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Structure and Stratigraphy of the Calcasieu Lake Salt-Withdrawal Minibasin, Onshore Louisiana

J. J. Willis1, A. E. Wheeler1, and R. Blackburn2
1University of Louisiana Energy Institute, Lafayette, LA
2Teton Exploration, Inc., Lafayette, LA

The Calcasieu Lake salt-withdrawal minibasin, central Cameron Parish, Louisiana, forms an E-W elliptical shape of  ~15 mi by 10 mi. Complex normal-fault systems occur along the basin’s periphery, commonly down-to-the-basin and flanking adjacent salt-cored uplifts, including Hackberry, Big Lake, Sweet Lake and Creole. Calcasieu Lake salt dome, a comparatively small piercement structure, occupies the basin’s center. Sub-salt exploration is currently a major play offshore, yet sub-salt production beneath prominent overhangs of the Calcasieu Lake salt dome was established nearly a quarter century ago in October, 1966, producing ~6.0 BCFG and 300MBO.

Calcasieu Lake minibasin formation was preceded by emplacement of an allochthonous salt sheet into Upper Eocene Jackson strata, probably similar to the modern salt canopy offshore. Rapid sedimentary loading in the Oligocene caused salt remobilization, forming or enhancing peripheral salt uplifts, and an eventual salt weld to form. The Middle Miocene marked renewed sedimentation and basin formation, likely related to formation of the now-detached Calcasieu Lake salt dome by remobilization of salt from a central residual mound. In particular, a sand-rich depositional sequence, up to 3,000 ft or more in thickness, is confined to the basin itself, without equivalent strata on peripheral highs.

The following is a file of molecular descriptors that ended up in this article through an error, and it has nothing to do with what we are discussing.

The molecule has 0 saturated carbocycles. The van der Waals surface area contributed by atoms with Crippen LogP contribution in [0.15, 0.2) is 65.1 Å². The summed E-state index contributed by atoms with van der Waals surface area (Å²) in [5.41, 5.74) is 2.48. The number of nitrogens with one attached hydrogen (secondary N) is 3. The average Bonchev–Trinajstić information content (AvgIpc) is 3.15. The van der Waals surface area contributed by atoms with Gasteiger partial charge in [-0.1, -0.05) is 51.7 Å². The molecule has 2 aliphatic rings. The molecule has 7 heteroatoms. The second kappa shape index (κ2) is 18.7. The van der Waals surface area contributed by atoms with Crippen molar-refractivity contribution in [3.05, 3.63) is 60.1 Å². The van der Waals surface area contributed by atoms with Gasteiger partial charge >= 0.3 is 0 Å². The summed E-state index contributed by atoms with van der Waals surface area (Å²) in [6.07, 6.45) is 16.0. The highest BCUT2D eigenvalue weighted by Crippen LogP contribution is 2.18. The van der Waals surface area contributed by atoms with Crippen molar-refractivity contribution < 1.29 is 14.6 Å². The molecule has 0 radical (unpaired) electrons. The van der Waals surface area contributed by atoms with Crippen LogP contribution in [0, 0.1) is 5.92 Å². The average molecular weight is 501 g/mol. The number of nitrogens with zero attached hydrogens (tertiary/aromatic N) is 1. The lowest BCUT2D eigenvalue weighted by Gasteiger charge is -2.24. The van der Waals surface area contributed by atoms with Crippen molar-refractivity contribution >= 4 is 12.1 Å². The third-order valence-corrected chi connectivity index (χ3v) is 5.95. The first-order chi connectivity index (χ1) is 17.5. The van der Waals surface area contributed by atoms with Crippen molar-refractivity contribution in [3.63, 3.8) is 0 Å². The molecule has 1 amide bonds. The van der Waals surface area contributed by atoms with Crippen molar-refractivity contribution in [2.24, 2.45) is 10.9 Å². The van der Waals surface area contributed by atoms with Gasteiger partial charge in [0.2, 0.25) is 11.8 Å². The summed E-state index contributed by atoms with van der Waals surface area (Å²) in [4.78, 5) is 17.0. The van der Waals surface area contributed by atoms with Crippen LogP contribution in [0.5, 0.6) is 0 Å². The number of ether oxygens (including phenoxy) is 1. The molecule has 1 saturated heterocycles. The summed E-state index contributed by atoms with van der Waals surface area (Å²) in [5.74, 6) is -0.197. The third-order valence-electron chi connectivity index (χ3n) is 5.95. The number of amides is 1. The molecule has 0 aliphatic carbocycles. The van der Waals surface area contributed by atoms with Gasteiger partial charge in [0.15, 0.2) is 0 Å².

Local upturning of Middle Miocene basinal strata by the Calcasieu Lake salt dome allowed for the sub-salt production at Calcasieu Lake. The paucity of wells drilled along the basin’s flanks leaves open many exploration opportunities to test these sand-rich strata as they onlap and pinch-out up the flanks.

AAPG Search and Discovery Article #90901©2001 GCAGS, Annual Meeting, Shreveport, Louisiana